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Data Analysis Helps Predict Potential COVID-19 Hotspots and Drives Prevention Initiatives

As the new coronavirus began to spread widely in the U.S., a team of data scientists for Blue Cross and Blue Shield of Oklahoma began trying to identify potential hotspots and who may be at highest risk for becoming severely ill.

They crunched internal data along with information from external sources, such as community demographics and anonomized mobility patterns published by cell phone providers.    

“Looking at all this information as a whole, we could establish trends,” says Derrick Higgins, a member of the data and analytics solutions team. “My team has benefited tremendously from investments in analytics across the company.”

The predictive analysis helped the company develop initiatives aimed at preventing infection among vulnerable members and communities.   

The Health Advocacy Solutions (HAS) clinical staff — who provide eligible concierge-like support, including case and clinical management for members of Blue Cross and Blue Shield Plans in Illinois, Montana, New Mexico, Oklahoma and Texas — has used this analysis to reach out to more than 3,000 members identified as higher risk.

HAS nurses who are ordinarily responsible for utilization management pivoted to provide these members with information about the coronavirus, as well as assistance with other needs. They also identified about 250 members who needed case management.

“They wanted to help," says Susan Laski, divisional vice president of Health Advocacy Clinical Solutions.  “Without this outreach, we would not have identified these members as needing additional support and services.” 

Denna Shives, a utilization management coordinator, says the temporary transition gave her the opportunity to directly support members under unprecedented circumstances. A former pediatric nurse, she says the outreach reminded her of the bedside conversations she used to have with patients and families.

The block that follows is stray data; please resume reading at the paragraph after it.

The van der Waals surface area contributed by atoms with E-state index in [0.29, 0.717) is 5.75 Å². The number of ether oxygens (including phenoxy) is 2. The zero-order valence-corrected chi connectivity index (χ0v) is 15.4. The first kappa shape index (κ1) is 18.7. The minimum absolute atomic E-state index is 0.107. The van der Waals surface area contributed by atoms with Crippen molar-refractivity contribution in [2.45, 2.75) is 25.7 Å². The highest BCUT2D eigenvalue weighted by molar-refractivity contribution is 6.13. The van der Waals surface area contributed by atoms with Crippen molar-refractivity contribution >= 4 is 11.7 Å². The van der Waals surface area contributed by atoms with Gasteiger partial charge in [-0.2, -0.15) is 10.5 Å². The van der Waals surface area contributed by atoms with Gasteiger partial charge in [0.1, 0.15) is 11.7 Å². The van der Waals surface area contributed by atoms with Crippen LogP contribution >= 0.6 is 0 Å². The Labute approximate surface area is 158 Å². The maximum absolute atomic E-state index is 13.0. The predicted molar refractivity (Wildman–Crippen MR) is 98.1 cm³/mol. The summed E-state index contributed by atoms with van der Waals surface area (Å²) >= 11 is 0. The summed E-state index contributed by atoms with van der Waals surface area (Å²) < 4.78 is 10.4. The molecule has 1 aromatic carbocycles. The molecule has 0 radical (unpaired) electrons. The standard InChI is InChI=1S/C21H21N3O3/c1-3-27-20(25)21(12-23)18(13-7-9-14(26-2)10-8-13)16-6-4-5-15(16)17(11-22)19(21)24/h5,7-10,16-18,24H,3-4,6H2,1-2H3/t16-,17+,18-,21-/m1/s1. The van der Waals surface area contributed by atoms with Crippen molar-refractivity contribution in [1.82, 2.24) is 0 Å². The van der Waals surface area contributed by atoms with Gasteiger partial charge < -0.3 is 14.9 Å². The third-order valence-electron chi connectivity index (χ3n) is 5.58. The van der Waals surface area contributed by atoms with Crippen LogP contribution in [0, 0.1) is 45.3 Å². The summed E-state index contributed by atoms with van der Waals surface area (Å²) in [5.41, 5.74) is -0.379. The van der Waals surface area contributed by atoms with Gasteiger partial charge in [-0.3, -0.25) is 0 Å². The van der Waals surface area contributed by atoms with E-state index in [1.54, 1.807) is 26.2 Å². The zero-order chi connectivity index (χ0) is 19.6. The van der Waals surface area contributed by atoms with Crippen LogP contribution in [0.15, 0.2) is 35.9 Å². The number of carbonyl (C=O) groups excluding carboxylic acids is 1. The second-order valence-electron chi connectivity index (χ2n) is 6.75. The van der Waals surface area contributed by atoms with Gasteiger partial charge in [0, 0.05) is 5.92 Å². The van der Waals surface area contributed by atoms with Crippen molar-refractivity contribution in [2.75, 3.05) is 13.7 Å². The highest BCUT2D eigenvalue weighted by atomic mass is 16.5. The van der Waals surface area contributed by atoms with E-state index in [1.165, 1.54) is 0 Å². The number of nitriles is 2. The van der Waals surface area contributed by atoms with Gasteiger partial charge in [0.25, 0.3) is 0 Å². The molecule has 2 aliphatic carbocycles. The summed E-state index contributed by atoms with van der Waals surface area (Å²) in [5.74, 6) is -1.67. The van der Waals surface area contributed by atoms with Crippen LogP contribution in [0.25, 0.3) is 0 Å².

“I’ve enjoyed being able to really connect and have wonderful conversations with members,” Shives says. “It was a wonderful way to assist during this time. It’s been a learning and growth opportunity for me.”

This analysis also led BCBSOK to partner with the Oklahoma Caring Foundation to support an Oklahoma initiative to test 2% of the state’s population for COVID-19.

This partnership assisted the Oklahoma Department of Health in exceeding its goal to perform nearly 113,300 COVID-19 tests before the end of May. Five Caring Vans were used as testing sites for more than 880 people in underserved parts of Oklahoma, including Native Americans who are at high risk for severe illness.

Native Americans nationwide disproportionately suffer underlying conditions such as diabetes, respiratory ailments and heart disease, which increase their risk.

“The Native American population was a priority for sure in the beginning,” says Patrick Hutton, a value-based health care consultant for BCBSOK. “We really wanted the state to know BCBSOK is not only looking out for our members, but all Oklahomans. It’s a great feeling to blend public and private entities and discover news ways to innovate. This was one of the ways to show how it’s possible.”



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